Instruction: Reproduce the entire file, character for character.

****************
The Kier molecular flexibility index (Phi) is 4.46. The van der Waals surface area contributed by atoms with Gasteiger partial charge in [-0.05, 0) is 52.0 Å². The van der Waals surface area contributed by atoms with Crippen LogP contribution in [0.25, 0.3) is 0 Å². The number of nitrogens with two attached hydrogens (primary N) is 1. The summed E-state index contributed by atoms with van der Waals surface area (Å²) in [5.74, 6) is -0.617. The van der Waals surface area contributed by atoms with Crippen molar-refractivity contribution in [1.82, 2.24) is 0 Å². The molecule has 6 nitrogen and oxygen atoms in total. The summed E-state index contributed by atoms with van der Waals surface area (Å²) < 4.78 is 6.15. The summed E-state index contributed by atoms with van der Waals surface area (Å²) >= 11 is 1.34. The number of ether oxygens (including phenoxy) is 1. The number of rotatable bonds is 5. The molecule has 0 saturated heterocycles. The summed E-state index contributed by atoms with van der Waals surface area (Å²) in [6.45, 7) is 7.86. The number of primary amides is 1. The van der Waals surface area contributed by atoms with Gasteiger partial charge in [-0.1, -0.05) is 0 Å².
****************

The Kier molecular flexibility index (Phi) is 4.46. The van der Waals surface area contributed by atoms with Gasteiger partial charge in [-0.05, 0) is 52.0 Å². The van der Waals surface area contributed by atoms with Crippen LogP contribution in [0.25, 0.3) is 0 Å². The number of nitrogens with two attached hydrogens (primary N) is 1. The summed E-state index contributed by atoms with van der Waals surface area (Å²) in [5.74, 6) is -0.617. The van der Waals surface area contributed by atoms with Crippen molar-refractivity contribution in [1.82, 2.24) is 0 Å². The molecule has 6 nitrogen and oxygen atoms in total. The summed E-state index contributed by atoms with van der Waals surface area (Å²) < 4.78 is 6.15. The summed E-state index contributed by atoms with van der Waals surface area (Å²) >= 11 is 1.34. The number of ether oxygens (including phenoxy) is 1. The number of rotatable bonds is 5. The molecule has 0 saturated heterocycles. The summed E-state index contributed by atoms with van der Waals surface area (Å²) in [6.45, 7) is 7.86. The number of primary amides is 1. The van der Waals surface area contributed by atoms with Gasteiger partial charge in [-0.1, -0.05) is 0 Å².